The real answer is that if one learns, I mean really learns the perushim on the Torah and goes through the Gemara the answers to pretty much all the existential questions are there. After all, are any of us so arrogant as to think that we're the first people to think of these issues? The problem seems to be that the standard Jewish educaiton doesn't do this but rather indoctrinates on a superficial basis which is fine for superficial people (I guess) but not for thinkers.

Rich, you haven't asked any bad, or even hard, questions yet. Take a step back and change one of your underlying assumptions, specifically: there are answers for your concerns, even if you're not aware that they exist or were never taught them. The issues you're having are not new and have lots of literature on them. Your task is to take the initiative and, assuming that the Torah is true, go and find those answers.

Joodah said...
This comment has been removed by the author.
Joodah said...

This is a good and age-old question. Why leave the torah open for interpretation? why set up a dual law system; one that is written down and one that is passed down from generation to generation, only to be written down at a later date?

Here is my take on the subject:

The oral tradition, passed from G-d to Moses, and from moses to his disciples, the actual "semicha" from one rabbi to the next, was set up because Judaism is supposed to be a "living" religion. It is meant to be intellectually discussed, debated, argued and analyzed.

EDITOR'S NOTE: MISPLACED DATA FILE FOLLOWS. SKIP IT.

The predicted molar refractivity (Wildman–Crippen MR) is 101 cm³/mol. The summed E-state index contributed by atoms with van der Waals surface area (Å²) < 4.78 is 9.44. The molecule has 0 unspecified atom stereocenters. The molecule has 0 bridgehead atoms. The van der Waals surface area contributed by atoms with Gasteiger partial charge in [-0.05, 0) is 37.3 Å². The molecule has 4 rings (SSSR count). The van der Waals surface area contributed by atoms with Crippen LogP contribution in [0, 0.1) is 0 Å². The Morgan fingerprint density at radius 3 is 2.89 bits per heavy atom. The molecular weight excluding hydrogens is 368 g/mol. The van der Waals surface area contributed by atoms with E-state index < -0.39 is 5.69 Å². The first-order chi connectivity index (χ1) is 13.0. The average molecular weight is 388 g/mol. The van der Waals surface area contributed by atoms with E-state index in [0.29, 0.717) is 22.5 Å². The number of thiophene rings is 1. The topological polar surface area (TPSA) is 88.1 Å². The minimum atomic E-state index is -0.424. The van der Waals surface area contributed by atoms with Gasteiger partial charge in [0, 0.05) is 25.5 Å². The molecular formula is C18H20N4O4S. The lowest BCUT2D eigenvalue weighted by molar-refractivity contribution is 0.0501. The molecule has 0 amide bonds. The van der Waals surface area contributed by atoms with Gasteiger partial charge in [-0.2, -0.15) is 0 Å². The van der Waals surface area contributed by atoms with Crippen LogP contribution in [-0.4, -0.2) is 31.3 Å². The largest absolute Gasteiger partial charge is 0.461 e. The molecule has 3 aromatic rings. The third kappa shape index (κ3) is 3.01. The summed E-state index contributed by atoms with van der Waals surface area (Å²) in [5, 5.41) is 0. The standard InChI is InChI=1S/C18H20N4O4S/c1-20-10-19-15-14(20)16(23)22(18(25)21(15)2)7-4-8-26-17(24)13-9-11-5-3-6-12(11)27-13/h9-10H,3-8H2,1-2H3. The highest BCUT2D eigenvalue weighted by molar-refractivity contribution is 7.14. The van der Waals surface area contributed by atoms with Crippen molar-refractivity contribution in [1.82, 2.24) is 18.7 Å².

The 5 books of moses are supposed to be a law book that needs to be an immortal book that stands the test of time. In order to do that, it cannot be too specific, or risk clashing with a certain era. If the 5 books of Moses produced direct paradoxes to the jewish nation of a certain era of time, it would lose its credibility and eventually be lost, and along with it the Jewish nation.

The oral tradition was a way for the Jewish leadership, to apply the laws of the torah to the current era. to take the esoteric law system and apply it to their current age. Unfortunately, with the invasions of Babylonia and later Rome, forced the rabbis of those eras to write down their teachings to prevent them from being lost, but still, the analytical work never stopped. Even know, you have Bet Din's and rabbinates all over the Diaspora and israel who are doing their part in applying the oral tradition to our era.